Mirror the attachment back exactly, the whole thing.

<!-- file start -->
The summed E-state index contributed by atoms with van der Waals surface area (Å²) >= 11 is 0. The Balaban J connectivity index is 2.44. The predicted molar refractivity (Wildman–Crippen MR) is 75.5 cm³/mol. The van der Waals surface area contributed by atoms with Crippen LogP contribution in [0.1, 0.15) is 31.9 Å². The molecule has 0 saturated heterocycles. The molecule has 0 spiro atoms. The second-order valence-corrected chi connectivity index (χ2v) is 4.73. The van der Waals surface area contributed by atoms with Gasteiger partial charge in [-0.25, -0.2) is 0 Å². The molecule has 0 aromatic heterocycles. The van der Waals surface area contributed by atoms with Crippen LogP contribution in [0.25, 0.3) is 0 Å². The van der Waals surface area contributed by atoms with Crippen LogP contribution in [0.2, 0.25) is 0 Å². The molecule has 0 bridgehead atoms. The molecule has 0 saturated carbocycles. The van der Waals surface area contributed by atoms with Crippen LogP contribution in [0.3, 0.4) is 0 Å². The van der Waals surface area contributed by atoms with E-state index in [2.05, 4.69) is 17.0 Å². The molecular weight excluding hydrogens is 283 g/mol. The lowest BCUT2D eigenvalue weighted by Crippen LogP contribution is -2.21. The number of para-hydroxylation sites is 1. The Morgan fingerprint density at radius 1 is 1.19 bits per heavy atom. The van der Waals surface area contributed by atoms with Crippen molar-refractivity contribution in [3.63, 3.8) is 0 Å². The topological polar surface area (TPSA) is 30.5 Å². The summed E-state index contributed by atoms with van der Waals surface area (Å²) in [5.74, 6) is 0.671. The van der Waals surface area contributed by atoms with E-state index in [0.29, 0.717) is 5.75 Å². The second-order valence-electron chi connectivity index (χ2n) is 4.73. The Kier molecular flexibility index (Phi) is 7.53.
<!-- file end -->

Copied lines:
The summed E-state index contributed by atoms with van der Waals surface area (Å²) >= 11 is 0. The Balaban J connectivity index is 2.44. The predicted molar refractivity (Wildman–Crippen MR) is 75.5 cm³/mol. The van der Waals surface area contributed by atoms with Crippen LogP contribution in [0.1, 0.15) is 31.9 Å². The molecule has 0 saturated heterocycles. The molecule has 0 spiro atoms. The second-order valence-corrected chi connectivity index (χ2v) is 4.73. The van der Waals surface area contributed by atoms with Gasteiger partial charge in [-0.25, -0.2) is 0 Å². The molecule has 0 aromatic heterocycles. The van der Waals surface area contributed by atoms with Crippen LogP contribution in [0.25, 0.3) is 0 Å². The van der Waals surface area contributed by atoms with Crippen LogP contribution in [0.2, 0.25) is 0 Å². The molecule has 0 bridgehead atoms. The molecule has 0 saturated carbocycles. The van der Waals surface area contributed by atoms with Crippen LogP contribution in [0.3, 0.4) is 0 Å². The van der Waals surface area contributed by atoms with E-state index in [2.05, 4.69) is 17.0 Å². The molecular weight excluding hydrogens is 283 g/mol. The lowest BCUT2D eigenvalue weighted by Crippen LogP contribution is -2.21. The number of para-hydroxylation sites is 1. The Morgan fingerprint density at radius 1 is 1.19 bits per heavy atom. The van der Waals surface area contributed by atoms with Crippen molar-refractivity contribution in [3.63, 3.8) is 0 Å². The topological polar surface area (TPSA) is 30.5 Å². The summed E-state index contributed by atoms with van der Waals surface area (Å²) in [5.74, 6) is 0.671. The van der Waals surface area contributed by atoms with E-state index in [0.29, 0.717) is 5.75 Å². The second-order valence-electron chi connectivity index (χ2n) is 4.73. The Kier molecular flexibility index (Phi) is 7.53.